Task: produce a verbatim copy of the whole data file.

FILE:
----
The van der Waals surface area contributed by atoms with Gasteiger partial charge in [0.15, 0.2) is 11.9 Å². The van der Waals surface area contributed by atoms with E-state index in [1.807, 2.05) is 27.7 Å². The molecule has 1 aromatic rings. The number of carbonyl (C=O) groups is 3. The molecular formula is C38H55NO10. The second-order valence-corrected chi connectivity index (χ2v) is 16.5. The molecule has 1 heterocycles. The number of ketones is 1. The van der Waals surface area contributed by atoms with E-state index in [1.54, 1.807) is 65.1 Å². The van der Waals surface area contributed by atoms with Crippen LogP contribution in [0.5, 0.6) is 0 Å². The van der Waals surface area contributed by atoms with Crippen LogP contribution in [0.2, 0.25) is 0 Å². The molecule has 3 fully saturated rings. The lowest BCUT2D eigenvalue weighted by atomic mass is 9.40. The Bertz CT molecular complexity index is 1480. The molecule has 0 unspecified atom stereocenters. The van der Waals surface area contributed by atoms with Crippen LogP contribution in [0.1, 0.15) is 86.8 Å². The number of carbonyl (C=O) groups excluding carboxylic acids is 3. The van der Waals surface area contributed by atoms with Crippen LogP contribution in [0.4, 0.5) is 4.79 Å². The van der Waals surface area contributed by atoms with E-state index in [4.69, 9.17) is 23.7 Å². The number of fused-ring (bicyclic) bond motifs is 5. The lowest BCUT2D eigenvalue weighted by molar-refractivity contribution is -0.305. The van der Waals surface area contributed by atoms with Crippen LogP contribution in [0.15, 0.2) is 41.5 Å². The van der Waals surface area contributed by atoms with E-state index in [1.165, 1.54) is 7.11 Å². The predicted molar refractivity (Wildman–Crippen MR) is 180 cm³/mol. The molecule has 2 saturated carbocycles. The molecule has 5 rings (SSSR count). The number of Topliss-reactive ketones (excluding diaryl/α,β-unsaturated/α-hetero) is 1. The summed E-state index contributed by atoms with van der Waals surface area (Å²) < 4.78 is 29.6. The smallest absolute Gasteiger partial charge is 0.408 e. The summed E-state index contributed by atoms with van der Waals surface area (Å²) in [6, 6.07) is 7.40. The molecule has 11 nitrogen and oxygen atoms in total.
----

The van der Waals surface area contributed by atoms with Gasteiger partial charge in [0.15, 0.2) is 11.9 Å². The van der Waals surface area contributed by atoms with E-state index in [1.807, 2.05) is 27.7 Å². The molecule has 1 aromatic rings. The number of carbonyl (C=O) groups is 3. The molecular formula is C38H55NO10. The second-order valence-corrected chi connectivity index (χ2v) is 16.5. The molecule has 1 heterocycles. The number of ketones is 1. The van der Waals surface area contributed by atoms with E-state index in [1.54, 1.807) is 65.1 Å². The van der Waals surface area contributed by atoms with Crippen LogP contribution in [0.5, 0.6) is 0 Å². The van der Waals surface area contributed by atoms with Crippen LogP contribution in [0.2, 0.25) is 0 Å². The molecule has 3 fully saturated rings. The lowest BCUT2D eigenvalue weighted by atomic mass is 9.40. The Bertz CT molecular complexity index is 1480. The molecule has 0 unspecified atom stereocenters. The van der Waals surface area contributed by atoms with Crippen LogP contribution in [0.1, 0.15) is 86.8 Å². The number of carbonyl (C=O) groups excluding carboxylic acids is 3. The van der Waals surface area contributed by atoms with Crippen LogP contribution in [0.4, 0.5) is 4.79 Å². The van der Waals surface area contributed by atoms with E-state index in [4.69, 9.17) is 23.7 Å². The number of fused-ring (bicyclic) bond motifs is 5. The lowest BCUT2D eigenvalue weighted by molar-refractivity contribution is -0.305. The van der Waals surface area contributed by atoms with Crippen LogP contribution in [0.15, 0.2) is 41.5 Å². The van der Waals surface area contributed by atoms with E-state index in [1.165, 1.54) is 7.11 Å². The predicted molar refractivity (Wildman–Crippen MR) is 180 cm³/mol. The molecule has 2 saturated carbocycles. The molecule has 5 rings (SSSR count). The number of Topliss-reactive ketones (excluding diaryl/α,β-unsaturated/α-hetero) is 1. The summed E-state index contributed by atoms with van der Waals surface area (Å²) < 4.78 is 29.6. The smallest absolute Gasteiger partial charge is 0.408 e. The summed E-state index contributed by atoms with van der Waals surface area (Å²) in [6, 6.07) is 7.40. The molecule has 11 nitrogen and oxygen atoms in total.